The Goblin and ASAP are only similar in that they are both fall arrest devices. The ASAP is unique among fall arrest devices because it uses an inertia reel similar to what is found an many seatbelts. The inertia reel is the ASAP's most distinctive feature, although Petzl does not mention it anywhere. It has an aggressively toothed wheel that digs into the rope when it is activated. It is activated when it is pulled down the rope rapidly. It can be pulled down the rope slowly. It looks like the ASAP accommodates a wider range of rope sizes than the Goblin.

The Goblin is very sensitive to rope size. The markings say 10-11 mm rope, and they mean it. It would not work with a piece of PMI Pit Rope that I measured at 12.1 mm. With the proper size rope (I tried 10.7 mm)., the Goblin can be pulled up by the attached carabiner, but it must be pushed down by hand while squeezing it in just the right way. I can't describe the gripping mechanism in words, but it is similar to some other fall arrest devices. There is no toothed cam. The instructions are more difficult to fold than any road map.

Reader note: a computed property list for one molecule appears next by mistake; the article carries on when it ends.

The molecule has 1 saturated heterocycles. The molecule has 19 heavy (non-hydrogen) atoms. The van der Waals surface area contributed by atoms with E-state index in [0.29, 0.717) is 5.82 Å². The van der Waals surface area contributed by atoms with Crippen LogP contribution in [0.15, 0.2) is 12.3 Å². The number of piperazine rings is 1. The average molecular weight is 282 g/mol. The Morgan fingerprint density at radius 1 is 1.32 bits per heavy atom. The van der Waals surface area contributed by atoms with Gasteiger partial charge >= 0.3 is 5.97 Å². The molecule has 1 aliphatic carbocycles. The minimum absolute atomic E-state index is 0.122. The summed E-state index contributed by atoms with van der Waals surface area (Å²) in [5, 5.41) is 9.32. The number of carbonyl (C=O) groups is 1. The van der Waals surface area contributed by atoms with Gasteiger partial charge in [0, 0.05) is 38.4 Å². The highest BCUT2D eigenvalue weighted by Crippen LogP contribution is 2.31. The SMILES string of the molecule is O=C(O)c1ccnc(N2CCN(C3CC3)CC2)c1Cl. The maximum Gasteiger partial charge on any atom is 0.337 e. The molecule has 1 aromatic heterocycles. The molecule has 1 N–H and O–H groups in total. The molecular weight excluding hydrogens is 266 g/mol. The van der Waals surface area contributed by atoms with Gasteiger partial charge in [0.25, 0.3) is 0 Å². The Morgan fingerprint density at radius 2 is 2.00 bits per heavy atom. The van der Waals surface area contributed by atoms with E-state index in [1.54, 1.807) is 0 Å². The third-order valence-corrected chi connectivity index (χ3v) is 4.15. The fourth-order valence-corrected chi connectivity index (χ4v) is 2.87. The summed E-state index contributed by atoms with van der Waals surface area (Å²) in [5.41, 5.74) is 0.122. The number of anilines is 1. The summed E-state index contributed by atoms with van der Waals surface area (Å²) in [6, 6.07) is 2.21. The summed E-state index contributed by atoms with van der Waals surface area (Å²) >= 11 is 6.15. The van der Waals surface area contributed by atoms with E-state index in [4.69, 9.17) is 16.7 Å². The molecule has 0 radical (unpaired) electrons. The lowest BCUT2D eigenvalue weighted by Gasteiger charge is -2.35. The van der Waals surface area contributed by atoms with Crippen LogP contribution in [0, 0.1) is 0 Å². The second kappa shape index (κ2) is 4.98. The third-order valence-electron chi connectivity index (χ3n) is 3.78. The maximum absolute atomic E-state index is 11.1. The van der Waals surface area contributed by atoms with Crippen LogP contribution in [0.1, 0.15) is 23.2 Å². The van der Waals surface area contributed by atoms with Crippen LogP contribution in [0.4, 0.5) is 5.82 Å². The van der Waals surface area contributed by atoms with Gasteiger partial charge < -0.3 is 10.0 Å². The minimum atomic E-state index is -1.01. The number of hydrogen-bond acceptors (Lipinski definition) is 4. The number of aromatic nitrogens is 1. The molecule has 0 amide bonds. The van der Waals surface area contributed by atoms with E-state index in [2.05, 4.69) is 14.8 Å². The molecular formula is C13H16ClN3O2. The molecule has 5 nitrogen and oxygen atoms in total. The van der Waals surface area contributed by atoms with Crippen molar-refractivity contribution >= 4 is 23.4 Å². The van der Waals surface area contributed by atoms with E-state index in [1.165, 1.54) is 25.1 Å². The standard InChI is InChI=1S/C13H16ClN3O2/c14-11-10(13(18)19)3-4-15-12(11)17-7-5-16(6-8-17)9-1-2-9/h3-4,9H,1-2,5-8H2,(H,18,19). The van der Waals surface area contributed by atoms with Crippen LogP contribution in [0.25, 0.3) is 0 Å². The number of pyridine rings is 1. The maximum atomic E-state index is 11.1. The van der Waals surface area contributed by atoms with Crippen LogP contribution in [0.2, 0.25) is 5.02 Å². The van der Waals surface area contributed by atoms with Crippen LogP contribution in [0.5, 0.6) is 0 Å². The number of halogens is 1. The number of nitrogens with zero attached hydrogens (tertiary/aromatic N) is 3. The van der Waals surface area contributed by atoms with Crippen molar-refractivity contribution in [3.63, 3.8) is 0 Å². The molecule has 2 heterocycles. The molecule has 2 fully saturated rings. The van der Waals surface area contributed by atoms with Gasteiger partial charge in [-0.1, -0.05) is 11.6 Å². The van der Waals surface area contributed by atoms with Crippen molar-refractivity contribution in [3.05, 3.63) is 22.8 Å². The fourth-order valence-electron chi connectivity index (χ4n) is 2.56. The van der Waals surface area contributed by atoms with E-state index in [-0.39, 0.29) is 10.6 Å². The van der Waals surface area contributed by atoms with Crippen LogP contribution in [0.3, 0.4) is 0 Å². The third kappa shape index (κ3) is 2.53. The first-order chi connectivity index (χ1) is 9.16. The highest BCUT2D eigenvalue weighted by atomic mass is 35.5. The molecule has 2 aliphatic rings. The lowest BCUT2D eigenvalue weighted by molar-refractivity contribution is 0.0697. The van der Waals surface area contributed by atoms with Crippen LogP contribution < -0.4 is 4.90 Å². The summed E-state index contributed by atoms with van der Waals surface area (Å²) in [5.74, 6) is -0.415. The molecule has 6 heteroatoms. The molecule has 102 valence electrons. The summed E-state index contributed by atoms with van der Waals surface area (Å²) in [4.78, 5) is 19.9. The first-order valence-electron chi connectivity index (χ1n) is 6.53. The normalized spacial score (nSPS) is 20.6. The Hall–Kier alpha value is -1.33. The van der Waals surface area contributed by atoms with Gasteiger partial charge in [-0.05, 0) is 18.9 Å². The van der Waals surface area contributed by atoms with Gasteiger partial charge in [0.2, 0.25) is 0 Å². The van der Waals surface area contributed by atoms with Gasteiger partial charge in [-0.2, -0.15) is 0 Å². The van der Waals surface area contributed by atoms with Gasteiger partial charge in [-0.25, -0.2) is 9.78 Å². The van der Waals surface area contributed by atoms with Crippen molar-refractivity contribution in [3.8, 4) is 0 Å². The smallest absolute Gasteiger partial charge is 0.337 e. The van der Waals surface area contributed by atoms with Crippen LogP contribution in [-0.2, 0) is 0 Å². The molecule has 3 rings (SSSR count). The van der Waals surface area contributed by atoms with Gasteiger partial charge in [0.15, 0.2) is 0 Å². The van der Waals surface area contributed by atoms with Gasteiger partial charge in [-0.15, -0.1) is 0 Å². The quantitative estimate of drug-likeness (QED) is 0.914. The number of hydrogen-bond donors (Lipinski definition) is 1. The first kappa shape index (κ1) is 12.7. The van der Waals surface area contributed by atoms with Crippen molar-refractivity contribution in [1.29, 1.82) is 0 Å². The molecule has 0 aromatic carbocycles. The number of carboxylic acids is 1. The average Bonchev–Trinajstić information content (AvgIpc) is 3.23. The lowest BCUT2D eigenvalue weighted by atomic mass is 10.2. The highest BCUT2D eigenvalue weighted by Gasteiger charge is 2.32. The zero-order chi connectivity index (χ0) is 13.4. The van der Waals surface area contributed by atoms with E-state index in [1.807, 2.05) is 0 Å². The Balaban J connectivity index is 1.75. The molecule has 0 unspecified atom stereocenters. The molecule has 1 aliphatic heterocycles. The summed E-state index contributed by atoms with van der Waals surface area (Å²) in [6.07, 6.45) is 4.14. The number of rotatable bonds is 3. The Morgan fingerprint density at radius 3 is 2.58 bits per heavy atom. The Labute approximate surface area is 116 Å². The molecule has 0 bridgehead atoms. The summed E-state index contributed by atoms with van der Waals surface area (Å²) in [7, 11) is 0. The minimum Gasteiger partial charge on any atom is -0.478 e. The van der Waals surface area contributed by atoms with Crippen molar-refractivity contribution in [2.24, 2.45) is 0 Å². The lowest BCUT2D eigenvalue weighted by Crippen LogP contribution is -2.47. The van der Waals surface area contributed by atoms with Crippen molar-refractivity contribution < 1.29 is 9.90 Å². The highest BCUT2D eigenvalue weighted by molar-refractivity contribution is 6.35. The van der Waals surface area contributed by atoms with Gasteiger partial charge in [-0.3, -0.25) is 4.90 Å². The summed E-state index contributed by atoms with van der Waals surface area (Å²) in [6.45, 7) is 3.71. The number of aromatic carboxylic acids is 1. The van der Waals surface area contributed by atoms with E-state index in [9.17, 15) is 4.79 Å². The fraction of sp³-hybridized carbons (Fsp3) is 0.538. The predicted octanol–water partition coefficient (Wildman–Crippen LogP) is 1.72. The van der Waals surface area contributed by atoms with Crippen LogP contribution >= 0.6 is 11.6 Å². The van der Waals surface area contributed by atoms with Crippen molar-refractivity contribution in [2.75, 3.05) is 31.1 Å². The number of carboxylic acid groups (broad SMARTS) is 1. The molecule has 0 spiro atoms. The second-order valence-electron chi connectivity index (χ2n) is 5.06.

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Re: Camp Goblin device that is interesting

Postby Ernie Coffman » Dec 1, 2013 11:34 am

So Bob, does this mean that the ASAP could be more dangerous to the rope than the Goblin, when you mentioned that its "...an aggressively toothed wheel that digs into the rope when it is activated?" Remember when the Petzl Tibloc first came out and we thought it might be the cat's meow--small, very light weight, cute--but when Bruce (I believe it was) did a climb with it at the convention, it tore up the sheath. Of course, if it would have been slow and go, it probably wouldn't have damaged the rope, but it was during the climbing contest, so what better place to try it out? Ha!
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Re: Camp Goblin device that is interesting

Postby Bob Thrun » Dec 1, 2013 5:53 pm

The teeth on the ASAP look scary. Whether they will damage the rope depends on the rope construction, rope size, and cam angle. You would have to make a test to know for sure. Heightec claims its X-Cam design will damage the rope less than other designs. The Lyon report, www.hse.gov.uk/research/crr_pdf/2001/crr01364.pdf, has tests on several devices. One interesting result is that almost all devices cut the sheath on a dynamic rope. Heightec is lobbying for that report to be replaced with more recent tests.